Investing in Atlanta’s sidewalks will contribute to our quality of life

By Saba Long

As a daily transit rider, walking is part of my commute. Being a high-heel wearing urban dweller, I dare not pay close attention to the sidewalk lest I have a Samantha Jones moment and fall down a manhole.

Walking is often a forgotten segment of everyone’s commute – whether it’s from the parking garage to the office or from the chained bicycle to the front door of a restaurant.

Saturday I joined fellow PEDS board members and other pedestrian-safety advocates on a walking tour from the Georgia Dome, along the new stadium site and on to the Atlanta University Center.

Along the way, the group – led by PEDS pedestrian safety program manager Ian Sansom– experienced the full range of the city’s sidewalk woes including cracked and lifted sidewalks, wheelchair accessibility issues, nearly half a foot step down from the sidewalk curb to the street, and low hanging signage and tree limbs.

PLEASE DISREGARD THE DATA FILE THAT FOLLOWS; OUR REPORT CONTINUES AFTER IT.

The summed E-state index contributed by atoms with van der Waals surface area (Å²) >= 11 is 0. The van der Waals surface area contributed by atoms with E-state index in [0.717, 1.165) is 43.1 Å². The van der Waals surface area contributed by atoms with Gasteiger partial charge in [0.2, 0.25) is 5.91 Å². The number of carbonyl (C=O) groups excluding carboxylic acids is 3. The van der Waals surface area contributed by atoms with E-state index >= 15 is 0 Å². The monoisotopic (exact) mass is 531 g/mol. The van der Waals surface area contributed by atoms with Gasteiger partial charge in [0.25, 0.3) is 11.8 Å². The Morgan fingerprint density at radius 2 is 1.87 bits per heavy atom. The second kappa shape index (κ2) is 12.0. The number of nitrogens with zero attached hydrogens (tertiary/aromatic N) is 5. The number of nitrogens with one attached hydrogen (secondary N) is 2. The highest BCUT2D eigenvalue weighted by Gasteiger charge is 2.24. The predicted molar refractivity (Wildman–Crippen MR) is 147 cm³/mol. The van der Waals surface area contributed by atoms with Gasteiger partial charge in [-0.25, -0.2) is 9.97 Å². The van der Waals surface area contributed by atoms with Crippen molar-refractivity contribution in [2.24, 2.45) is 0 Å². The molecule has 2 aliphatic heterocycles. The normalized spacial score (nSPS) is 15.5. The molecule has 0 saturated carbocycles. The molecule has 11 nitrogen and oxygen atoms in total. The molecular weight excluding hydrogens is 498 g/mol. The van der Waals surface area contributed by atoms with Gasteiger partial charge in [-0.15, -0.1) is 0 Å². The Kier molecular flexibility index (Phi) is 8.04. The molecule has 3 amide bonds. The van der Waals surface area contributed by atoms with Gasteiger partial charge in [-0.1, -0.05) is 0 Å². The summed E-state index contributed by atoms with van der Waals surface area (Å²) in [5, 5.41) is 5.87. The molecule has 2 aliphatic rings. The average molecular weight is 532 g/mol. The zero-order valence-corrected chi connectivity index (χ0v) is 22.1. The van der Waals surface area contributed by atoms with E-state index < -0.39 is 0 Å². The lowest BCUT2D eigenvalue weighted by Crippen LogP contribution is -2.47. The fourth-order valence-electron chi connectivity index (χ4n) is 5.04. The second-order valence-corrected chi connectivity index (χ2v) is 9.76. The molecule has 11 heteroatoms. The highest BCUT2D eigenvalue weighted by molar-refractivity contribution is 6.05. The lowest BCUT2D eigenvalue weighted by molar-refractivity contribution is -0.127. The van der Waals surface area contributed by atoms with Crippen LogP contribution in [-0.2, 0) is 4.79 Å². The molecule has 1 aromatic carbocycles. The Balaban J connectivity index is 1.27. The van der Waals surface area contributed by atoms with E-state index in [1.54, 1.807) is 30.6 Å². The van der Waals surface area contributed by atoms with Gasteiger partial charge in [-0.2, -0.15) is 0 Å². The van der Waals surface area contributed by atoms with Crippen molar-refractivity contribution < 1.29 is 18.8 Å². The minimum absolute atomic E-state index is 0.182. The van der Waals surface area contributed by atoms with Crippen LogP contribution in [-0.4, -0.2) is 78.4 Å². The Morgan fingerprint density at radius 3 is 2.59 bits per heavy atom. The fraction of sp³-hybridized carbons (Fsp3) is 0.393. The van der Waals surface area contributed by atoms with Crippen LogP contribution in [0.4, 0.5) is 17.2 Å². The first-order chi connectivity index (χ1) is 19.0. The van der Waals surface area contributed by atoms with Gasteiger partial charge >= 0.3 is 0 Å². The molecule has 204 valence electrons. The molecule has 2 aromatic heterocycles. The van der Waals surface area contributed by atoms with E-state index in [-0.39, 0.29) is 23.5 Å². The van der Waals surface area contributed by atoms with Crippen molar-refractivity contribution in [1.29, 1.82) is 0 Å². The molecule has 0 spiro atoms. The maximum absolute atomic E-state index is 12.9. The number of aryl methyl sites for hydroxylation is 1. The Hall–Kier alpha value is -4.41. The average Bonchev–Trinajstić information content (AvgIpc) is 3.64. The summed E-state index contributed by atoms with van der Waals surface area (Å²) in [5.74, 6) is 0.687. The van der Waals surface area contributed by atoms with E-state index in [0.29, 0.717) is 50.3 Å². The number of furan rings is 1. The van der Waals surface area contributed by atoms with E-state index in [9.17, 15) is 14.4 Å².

There were also moments in the walk when I appreciated the safety in numbers.

Crossing Northside Drive is not a comfortable pedestrian experience. Despite the fact that a new $1.2 billion stadium for the Atlanta Falcons is under construction on Northside Drive, and despite the fact that the Westside is a priority development area for the City of Atlanta, improvements to make Northside Drive more welcoming for pedestrians is not in the works.

As a state highway, Northside Drive actually is crying out to become a complete street that can accommodate pedestrians, cyclists and all modes of transportation that can help bridge the Westside with downtown Atlanta.